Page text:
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Awesome Moon

August 4, 2011 | by

I thought you would enjoy knowing that a full moon will occur on the winter solstice, in conjunction with a lunar perigee – the point in the moon's orbit that is closest to Earth. The moon will appear about 14 percent larger than it does at apogee (the point in its elliptical orbit that is farthest from the Earth). And since the Earth is also several million miles closer to the sun at this time of the year than in the summer, sunlight striking the moon is about 7 percent brighter.

In laymen's terms, there will be a super-bright moon. Under certain weather conditions, even car headlights may be superfluous. The last time this astronomical oddity occurred (1866), the Lakota Sioux Indians took advantage of this and staged a devastating nighttime ambush on soldiers in the Wyoming Territory.

The Aish Rabbi Replies

Thank you for writing. All of this is a rare confluence of events! But after researching this issue, it appears that the full moon last week was 19 percent brighter than usual, but the average person could not detect the difference.

Daylight is some 500,000 times brighter than full moonlight. Said another way, the sun is 50 million percent brighter than the full moon. In that light, 14% does not represent a big change in brightness. You would need a sensitive light-measuring device to detect the change clearly, though people living near the ocean may notice that the tides may run slightly higher than normal.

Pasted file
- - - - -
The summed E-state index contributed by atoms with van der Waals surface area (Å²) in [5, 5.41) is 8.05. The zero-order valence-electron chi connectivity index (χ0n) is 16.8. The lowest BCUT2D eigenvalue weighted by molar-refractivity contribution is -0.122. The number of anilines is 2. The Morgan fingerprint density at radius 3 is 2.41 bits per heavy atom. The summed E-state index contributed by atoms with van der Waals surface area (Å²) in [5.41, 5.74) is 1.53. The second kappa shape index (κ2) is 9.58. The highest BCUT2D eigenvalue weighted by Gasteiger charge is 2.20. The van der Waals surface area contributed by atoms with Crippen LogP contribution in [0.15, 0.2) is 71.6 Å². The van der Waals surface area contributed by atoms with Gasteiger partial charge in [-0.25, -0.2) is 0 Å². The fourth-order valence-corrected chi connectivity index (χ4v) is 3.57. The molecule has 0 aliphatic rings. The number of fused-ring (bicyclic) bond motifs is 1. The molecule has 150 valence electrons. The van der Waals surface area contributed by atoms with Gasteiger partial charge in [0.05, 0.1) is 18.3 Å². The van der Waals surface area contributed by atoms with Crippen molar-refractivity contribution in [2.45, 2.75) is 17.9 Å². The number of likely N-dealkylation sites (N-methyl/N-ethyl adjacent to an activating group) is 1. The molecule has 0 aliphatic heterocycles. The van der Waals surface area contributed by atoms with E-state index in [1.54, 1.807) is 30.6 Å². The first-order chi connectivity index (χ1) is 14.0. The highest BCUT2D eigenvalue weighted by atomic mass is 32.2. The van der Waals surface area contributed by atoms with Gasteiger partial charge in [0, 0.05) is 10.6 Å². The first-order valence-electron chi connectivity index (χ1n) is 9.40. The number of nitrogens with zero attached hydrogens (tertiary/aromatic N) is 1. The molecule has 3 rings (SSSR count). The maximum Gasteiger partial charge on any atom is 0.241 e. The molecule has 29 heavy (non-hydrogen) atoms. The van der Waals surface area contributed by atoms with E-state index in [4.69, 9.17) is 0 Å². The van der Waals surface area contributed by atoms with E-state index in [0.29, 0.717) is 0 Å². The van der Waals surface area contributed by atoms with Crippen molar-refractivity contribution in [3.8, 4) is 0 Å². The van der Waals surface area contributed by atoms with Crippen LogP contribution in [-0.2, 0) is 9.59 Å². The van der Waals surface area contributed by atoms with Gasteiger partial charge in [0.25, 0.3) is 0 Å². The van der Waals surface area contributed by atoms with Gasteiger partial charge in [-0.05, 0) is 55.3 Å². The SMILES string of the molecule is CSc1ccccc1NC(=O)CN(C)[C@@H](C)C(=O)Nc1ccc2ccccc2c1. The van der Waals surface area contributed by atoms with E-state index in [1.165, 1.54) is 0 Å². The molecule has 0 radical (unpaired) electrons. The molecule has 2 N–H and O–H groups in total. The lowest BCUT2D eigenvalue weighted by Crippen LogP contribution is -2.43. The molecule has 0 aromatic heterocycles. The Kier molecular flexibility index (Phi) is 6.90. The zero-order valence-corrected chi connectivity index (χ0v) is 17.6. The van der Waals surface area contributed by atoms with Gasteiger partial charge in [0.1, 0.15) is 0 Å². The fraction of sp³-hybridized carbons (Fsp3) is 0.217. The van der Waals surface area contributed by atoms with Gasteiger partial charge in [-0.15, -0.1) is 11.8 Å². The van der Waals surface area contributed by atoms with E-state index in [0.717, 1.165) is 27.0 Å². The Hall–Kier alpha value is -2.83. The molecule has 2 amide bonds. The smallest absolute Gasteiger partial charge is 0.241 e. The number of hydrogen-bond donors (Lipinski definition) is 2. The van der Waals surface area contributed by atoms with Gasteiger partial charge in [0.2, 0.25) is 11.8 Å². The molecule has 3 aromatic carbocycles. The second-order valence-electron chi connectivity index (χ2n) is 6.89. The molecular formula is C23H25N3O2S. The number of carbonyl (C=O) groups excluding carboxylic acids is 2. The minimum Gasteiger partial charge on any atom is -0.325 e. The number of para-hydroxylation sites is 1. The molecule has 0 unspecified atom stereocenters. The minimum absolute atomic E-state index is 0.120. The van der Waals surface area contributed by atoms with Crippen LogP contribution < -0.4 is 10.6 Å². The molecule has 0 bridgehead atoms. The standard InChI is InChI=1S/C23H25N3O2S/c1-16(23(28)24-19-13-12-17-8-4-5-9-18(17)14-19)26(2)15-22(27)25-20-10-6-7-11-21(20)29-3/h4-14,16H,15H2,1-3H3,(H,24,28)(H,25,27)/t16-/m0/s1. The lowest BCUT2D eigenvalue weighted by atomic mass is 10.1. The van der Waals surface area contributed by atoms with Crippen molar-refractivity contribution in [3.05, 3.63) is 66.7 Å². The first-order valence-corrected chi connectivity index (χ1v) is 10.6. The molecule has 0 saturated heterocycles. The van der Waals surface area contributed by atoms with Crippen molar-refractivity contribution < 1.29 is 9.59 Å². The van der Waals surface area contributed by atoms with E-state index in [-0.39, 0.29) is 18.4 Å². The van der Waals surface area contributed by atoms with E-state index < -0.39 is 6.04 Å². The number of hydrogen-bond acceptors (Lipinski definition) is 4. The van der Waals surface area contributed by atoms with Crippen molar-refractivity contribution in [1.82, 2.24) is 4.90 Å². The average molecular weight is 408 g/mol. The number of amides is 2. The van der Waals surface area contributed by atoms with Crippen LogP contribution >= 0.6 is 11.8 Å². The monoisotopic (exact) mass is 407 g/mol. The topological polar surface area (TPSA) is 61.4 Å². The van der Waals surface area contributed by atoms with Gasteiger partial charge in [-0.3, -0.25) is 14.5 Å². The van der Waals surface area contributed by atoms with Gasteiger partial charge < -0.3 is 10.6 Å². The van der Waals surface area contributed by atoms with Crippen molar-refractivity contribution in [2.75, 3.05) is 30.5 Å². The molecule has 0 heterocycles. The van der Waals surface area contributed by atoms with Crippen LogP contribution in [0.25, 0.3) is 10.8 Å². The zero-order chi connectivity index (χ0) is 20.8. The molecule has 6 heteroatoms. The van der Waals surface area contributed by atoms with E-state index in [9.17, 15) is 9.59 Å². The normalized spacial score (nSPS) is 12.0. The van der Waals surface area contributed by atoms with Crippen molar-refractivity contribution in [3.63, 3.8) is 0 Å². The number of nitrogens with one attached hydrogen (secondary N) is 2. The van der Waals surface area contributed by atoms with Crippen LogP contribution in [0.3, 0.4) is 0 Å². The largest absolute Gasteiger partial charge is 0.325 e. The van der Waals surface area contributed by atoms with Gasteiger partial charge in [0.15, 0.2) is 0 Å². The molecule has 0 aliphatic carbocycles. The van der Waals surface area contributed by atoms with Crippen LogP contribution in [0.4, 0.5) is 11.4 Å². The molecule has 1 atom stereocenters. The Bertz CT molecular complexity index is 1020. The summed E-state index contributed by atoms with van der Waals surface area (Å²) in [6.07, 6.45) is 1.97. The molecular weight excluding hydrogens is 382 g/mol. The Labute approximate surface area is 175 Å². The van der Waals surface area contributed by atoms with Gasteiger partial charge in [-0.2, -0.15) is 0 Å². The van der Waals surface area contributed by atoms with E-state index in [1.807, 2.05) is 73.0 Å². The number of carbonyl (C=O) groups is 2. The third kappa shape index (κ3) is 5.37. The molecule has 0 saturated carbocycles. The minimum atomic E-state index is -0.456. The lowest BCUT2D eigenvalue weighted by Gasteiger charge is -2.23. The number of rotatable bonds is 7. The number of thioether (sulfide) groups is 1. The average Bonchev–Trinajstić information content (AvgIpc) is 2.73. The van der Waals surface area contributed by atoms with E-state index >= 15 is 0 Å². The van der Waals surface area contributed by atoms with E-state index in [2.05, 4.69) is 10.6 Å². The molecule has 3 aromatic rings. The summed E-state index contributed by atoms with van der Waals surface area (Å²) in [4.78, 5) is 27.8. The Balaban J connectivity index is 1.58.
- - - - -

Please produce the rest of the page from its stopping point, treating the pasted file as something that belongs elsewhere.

By the way, Sky & Telescope magazine calculates three other dates in the last 133 years when the full moon was even closer and brighter. Perhaps this is another example of the power of the Internet to spread rumors and confusion.

What's interesting is that many people probably looked up at the sky and were amazed at the moon's brightness. That's because the full moon is always bright. It was just the first time they paid attention!

Life has the potential to be one thrill after another, if we understand the power of every moment of life. Instead of ignoring or taking for granted our daily environment, we should make a point of focusing on the awesomeness we encounter.

Judaism says that awareness of natural phenomenon is one primary way of understanding and appreciating God. Think about the spiritual rush of visiting the Grand Canyon or the Swiss Alps. Or when we witness a hurricane, tornado, sea storm or avalanche. Or at the birth of a child.

When we were children, everything about life was awesome and exciting. Who says growing up means becoming used to everything, and seeing it as mundane?

So… it was a great full moon, wasn't it?

For more ideas on injecting awe into your life, read “The Power of Awe.”

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